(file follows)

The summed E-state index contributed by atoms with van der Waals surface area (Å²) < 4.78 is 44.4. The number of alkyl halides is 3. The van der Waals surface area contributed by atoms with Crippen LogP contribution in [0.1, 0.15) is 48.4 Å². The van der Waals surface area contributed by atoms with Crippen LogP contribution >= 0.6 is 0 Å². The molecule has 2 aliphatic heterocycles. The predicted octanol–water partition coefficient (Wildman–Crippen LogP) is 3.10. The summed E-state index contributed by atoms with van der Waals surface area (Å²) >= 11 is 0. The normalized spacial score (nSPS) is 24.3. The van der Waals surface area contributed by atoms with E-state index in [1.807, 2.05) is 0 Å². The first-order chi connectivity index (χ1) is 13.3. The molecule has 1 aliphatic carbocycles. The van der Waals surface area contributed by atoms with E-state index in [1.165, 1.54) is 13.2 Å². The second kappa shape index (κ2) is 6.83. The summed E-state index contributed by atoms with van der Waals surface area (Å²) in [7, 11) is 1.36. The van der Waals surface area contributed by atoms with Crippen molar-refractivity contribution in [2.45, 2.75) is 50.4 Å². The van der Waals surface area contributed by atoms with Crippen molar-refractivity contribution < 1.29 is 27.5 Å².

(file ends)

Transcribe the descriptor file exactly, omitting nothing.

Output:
The summed E-state index contributed by atoms with van der Waals surface area (Å²) < 4.78 is 44.4. The number of alkyl halides is 3. The van der Waals surface area contributed by atoms with Crippen LogP contribution in [0.1, 0.15) is 48.4 Å². The van der Waals surface area contributed by atoms with Crippen LogP contribution >= 0.6 is 0 Å². The molecule has 2 aliphatic heterocycles. The predicted octanol–water partition coefficient (Wildman–Crippen LogP) is 3.10. The summed E-state index contributed by atoms with van der Waals surface area (Å²) >= 11 is 0. The normalized spacial score (nSPS) is 24.3. The van der Waals surface area contributed by atoms with E-state index in [1.807, 2.05) is 0 Å². The first-order chi connectivity index (χ1) is 13.3. The molecule has 1 aliphatic carbocycles. The van der Waals surface area contributed by atoms with E-state index in [1.165, 1.54) is 13.2 Å². The second kappa shape index (κ2) is 6.83. The summed E-state index contributed by atoms with van der Waals surface area (Å²) in [7, 11) is 1.36. The van der Waals surface area contributed by atoms with Crippen molar-refractivity contribution in [2.45, 2.75) is 50.4 Å². The van der Waals surface area contributed by atoms with Crippen molar-refractivity contribution < 1.29 is 27.5 Å².